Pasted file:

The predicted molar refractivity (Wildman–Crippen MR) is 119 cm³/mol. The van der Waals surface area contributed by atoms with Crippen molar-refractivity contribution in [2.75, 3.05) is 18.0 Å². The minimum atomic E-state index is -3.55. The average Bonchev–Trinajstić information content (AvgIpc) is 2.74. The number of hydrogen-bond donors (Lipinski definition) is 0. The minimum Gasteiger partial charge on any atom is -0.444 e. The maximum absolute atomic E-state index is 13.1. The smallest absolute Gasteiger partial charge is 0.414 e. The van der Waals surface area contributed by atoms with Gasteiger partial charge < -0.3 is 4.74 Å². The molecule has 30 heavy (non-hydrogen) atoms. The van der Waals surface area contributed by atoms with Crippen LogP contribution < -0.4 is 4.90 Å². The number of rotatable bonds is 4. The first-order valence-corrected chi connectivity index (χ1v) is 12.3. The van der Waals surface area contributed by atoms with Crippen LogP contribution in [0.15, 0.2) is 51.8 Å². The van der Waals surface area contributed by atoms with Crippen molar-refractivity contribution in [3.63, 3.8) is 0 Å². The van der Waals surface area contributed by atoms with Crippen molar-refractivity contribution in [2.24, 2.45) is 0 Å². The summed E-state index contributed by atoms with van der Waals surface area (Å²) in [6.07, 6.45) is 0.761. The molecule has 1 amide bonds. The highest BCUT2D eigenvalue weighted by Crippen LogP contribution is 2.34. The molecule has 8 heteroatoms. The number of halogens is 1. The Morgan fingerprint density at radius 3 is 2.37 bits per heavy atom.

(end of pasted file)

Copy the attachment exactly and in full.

The predicted molar refractivity (Wildman–Crippen MR) is 119 cm³/mol. The van der Waals surface area contributed by atoms with Crippen molar-refractivity contribution in [2.75, 3.05) is 18.0 Å². The minimum atomic E-state index is -3.55. The average Bonchev–Trinajstić information content (AvgIpc) is 2.74. The number of hydrogen-bond donors (Lipinski definition) is 0. The minimum Gasteiger partial charge on any atom is -0.444 e. The maximum absolute atomic E-state index is 13.1. The smallest absolute Gasteiger partial charge is 0.414 e. The van der Waals surface area contributed by atoms with Gasteiger partial charge < -0.3 is 4.74 Å². The molecule has 30 heavy (non-hydrogen) atoms. The van der Waals surface area contributed by atoms with Crippen LogP contribution < -0.4 is 4.90 Å². The number of rotatable bonds is 4. The first-order valence-corrected chi connectivity index (χ1v) is 12.3. The van der Waals surface area contributed by atoms with Crippen LogP contribution in [0.15, 0.2) is 51.8 Å². The van der Waals surface area contributed by atoms with Crippen molar-refractivity contribution in [3.63, 3.8) is 0 Å². The van der Waals surface area contributed by atoms with Crippen molar-refractivity contribution in [2.24, 2.45) is 0 Å². The summed E-state index contributed by atoms with van der Waals surface area (Å²) in [6.07, 6.45) is 0.761. The molecule has 1 amide bonds. The highest BCUT2D eigenvalue weighted by Crippen LogP contribution is 2.34. The molecule has 8 heteroatoms. The number of halogens is 1. The Morgan fingerprint density at radius 3 is 2.37 bits per heavy atom.